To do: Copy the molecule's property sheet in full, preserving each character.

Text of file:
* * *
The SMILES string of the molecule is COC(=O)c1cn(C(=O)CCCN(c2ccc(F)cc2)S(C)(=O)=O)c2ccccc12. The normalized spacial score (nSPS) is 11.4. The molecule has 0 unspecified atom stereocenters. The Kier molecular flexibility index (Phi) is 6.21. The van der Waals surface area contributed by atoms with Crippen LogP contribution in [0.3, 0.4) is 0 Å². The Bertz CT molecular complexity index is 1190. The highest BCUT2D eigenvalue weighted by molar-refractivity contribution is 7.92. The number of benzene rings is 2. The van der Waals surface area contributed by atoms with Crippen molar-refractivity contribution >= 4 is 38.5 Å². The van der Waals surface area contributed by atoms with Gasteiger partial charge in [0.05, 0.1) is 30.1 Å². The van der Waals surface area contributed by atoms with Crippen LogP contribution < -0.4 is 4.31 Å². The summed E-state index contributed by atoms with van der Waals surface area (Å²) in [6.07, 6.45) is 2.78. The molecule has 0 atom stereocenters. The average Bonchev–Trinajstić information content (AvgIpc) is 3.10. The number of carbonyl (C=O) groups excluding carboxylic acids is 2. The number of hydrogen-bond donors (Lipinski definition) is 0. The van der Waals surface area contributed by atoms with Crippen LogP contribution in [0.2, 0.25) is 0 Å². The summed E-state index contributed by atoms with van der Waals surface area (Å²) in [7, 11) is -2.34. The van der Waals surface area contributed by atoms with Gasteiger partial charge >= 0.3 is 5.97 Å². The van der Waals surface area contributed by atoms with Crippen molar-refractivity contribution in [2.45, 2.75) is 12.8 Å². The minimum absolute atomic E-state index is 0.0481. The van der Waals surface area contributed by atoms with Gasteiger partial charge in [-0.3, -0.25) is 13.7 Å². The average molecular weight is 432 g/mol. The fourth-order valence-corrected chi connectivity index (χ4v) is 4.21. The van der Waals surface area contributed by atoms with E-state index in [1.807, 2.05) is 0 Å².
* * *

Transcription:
The SMILES string of the molecule is COC(=O)c1cn(C(=O)CCCN(c2ccc(F)cc2)S(C)(=O)=O)c2ccccc12. The normalized spacial score (nSPS) is 11.4. The molecule has 0 unspecified atom stereocenters. The Kier molecular flexibility index (Phi) is 6.21. The van der Waals surface area contributed by atoms with Crippen LogP contribution in [0.3, 0.4) is 0 Å². The Bertz CT molecular complexity index is 1190. The highest BCUT2D eigenvalue weighted by molar-refractivity contribution is 7.92. The number of benzene rings is 2. The van der Waals surface area contributed by atoms with Crippen molar-refractivity contribution >= 4 is 38.5 Å². The van der Waals surface area contributed by atoms with Gasteiger partial charge in [0.05, 0.1) is 30.1 Å². The van der Waals surface area contributed by atoms with Crippen LogP contribution < -0.4 is 4.31 Å². The summed E-state index contributed by atoms with van der Waals surface area (Å²) in [6.07, 6.45) is 2.78. The molecule has 0 atom stereocenters. The average Bonchev–Trinajstić information content (AvgIpc) is 3.10. The number of carbonyl (C=O) groups excluding carboxylic acids is 2. The number of hydrogen-bond donors (Lipinski definition) is 0. The van der Waals surface area contributed by atoms with Crippen LogP contribution in [0.2, 0.25) is 0 Å². The summed E-state index contributed by atoms with van der Waals surface area (Å²) in [7, 11) is -2.34. The van der Waals surface area contributed by atoms with Gasteiger partial charge >= 0.3 is 5.97 Å². The van der Waals surface area contributed by atoms with Crippen molar-refractivity contribution in [2.45, 2.75) is 12.8 Å². The minimum absolute atomic E-state index is 0.0481. The van der Waals surface area contributed by atoms with Gasteiger partial charge in [-0.3, -0.25) is 13.7 Å². The average molecular weight is 432 g/mol. The fourth-order valence-corrected chi connectivity index (χ4v) is 4.21. The van der Waals surface area contributed by atoms with E-state index in [1.807, 2.05) is 0 Å².